Aftermath of Charlie Hebdo cartoons

September 2020 saw the French satirical magazine Charlie Hebdo reprinting cartoons of the Prophet Muhammad, and subsequently, an attack was carried out by Islamic extremists outside the former headquarters of the magazine. Charlie Hebdo has a long tradition of using caricatures as a way of countering the rhetoric of political and religious authorities. This assault comes five years after an attack on the same magazine for the same reasons. Following these events was a beheading of a middle school teacher who had shown these cartoons to his students, in a class on ‘freedom of expression’.

Muslim countries in the Middle East and South Asia, along with Turkey, have witnessed protests against France and a ban on French products. This ban would extend to French multinational stores as well, including the Carrefour supermarket chain, Total and its petrol products, and fashion and cosmetic products from the brand L’Oreal, among others. The question arises, who is the ban for? It is clear that a strong European economy such as that of France will most likely not suffer from a boycott by countries in the Global South. The consequences of this ban may not be felt by the French economy; instead, only serve to fulfill the wants of far-right groups in Pakistan and restrict consumer choice.

This ban on French products is hypocritical if the Uighur Muslim crisis is taken into account. While PM Imran Khan of Pakistan has strongly condemned the cartoons and admonished President Macron for “attacking Islam”, Khan has not denounced the concentration camps in China for Uighur Muslims. This act highlights the politics that underlie the condemnation of France, while China remains unquestioned and unaccountable: whereas France is far removed from Pakistan in terms of political geography, China is an immediate neighbor with whom Pakistan wishes to keep good relations. The expected boost to Pakistan’s economy from the ongoing project of China–Pakistan Economic Corridor (CPEC) is too profitable an opportunity to squander in favour of opposing human rights violations by the very country upon whom the success of this venture depends.

Moreover, a political battle of wills has ensued as tensions rise in both nations following the controversy. France’s idea to have ID numbers for children led to Pakistan Minister for Human Rights, Shireen Mazari, likening it to Hitler’s ideology of anti-Semitism, only this time it was so-called Islamophobia. Mazari was forced to withdraw her statement after France clarified their position, saying this identification form would not apply to only Muslim children, but to all children in France. This identification is related to a recent move on part of the French government to make sure that all French children are attending schools, and to prevent “radicalization at home”.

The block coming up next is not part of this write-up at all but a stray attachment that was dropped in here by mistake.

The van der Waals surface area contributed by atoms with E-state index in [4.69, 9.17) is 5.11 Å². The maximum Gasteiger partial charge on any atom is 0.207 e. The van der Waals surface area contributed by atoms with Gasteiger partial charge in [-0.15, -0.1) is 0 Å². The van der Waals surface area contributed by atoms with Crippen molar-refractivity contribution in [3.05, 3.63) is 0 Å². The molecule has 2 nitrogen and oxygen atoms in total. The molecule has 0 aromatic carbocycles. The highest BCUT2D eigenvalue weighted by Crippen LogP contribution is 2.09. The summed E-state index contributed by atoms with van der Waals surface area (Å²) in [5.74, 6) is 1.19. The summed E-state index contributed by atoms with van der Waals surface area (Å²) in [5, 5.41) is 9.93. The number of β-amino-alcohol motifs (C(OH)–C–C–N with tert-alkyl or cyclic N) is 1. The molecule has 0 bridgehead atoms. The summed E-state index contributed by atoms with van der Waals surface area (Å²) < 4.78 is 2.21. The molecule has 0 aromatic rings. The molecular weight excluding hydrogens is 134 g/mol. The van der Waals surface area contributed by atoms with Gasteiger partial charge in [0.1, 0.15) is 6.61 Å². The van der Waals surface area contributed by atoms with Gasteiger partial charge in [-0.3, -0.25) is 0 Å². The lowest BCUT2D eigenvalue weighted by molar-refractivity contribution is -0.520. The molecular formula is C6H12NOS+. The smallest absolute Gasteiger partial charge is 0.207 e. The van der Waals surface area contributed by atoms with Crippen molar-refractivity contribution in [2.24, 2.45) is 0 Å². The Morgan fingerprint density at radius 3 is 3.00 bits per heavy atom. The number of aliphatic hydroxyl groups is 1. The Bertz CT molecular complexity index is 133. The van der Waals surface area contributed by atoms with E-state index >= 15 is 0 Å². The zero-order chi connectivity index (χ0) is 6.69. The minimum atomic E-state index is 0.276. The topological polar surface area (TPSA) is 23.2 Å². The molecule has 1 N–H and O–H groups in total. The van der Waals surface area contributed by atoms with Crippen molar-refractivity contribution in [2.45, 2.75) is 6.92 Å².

By far the most concerning thing to happen on local ground is the mass protest carried out by TLP, which called for completely severing ties with France and banning French products; and in doing so fueled the ideology of the far-right Islamist political party. The fact that the government allowed these protests to take place, that too in the midst of a worsening pandemic, is highly unsettling. Violence ensued at the protest and riot police had to resort to using tear gas and rubber bullets. Additionally, it exposed many to the threat of COVID-19, and the leader of TLP also succumbed to the virus on November 19th.

What is especially worrying is the fact that such far-right politico-religious parties are allowed to exist in the first place and that their activities are not sanctioned by the government of Pakistan. Parties such as the TLP, JUI, and JI, in all their years of existence, have only managed to polarize the citizens of Pakistan even further, and have constantly fought against rights for women and minorities from a supposedly “religious” stance. It is clear that they are using religion as a means to an end: the end being power over a heteronormative patriarchal society based on a version of religion that constantly oppresses women and minorities in order to silence dissent.

These instances show Pakistan’s hypocritical and uninformed stance on French legislation related to Muslims. However, France has not been doing itself any favors in the present moment, or in the past, when it has carried out controversial bans on hijab, niqab and burkinis. The United Nations Human Rights Committee has asserted that this ban violates women’s freedom of religion and it could have the effect of marginalizing them by obstructing their access to the public sphere. The French Interior Minister has also attacked stores selling halal meats, claiming that this serves “separatism” in the community.

Clearly, France needs to take a more nuanced position when dealing with the threat of extreme Islamism in their secular nation: “…what is concerning is the lack of nuance from the government that results once again in Muslims feeling as if they are guilty until proven innocent,” says Sarah Alouane, a French legal scholar and expert in religious freedom (The Washington Post). On local ground, it must be demanded that the government of Pakistan also take a stand, not only against international threats, but against native threats posed by far-right political groups which misuse religion as a tactic to gain power and cause civil unrest.

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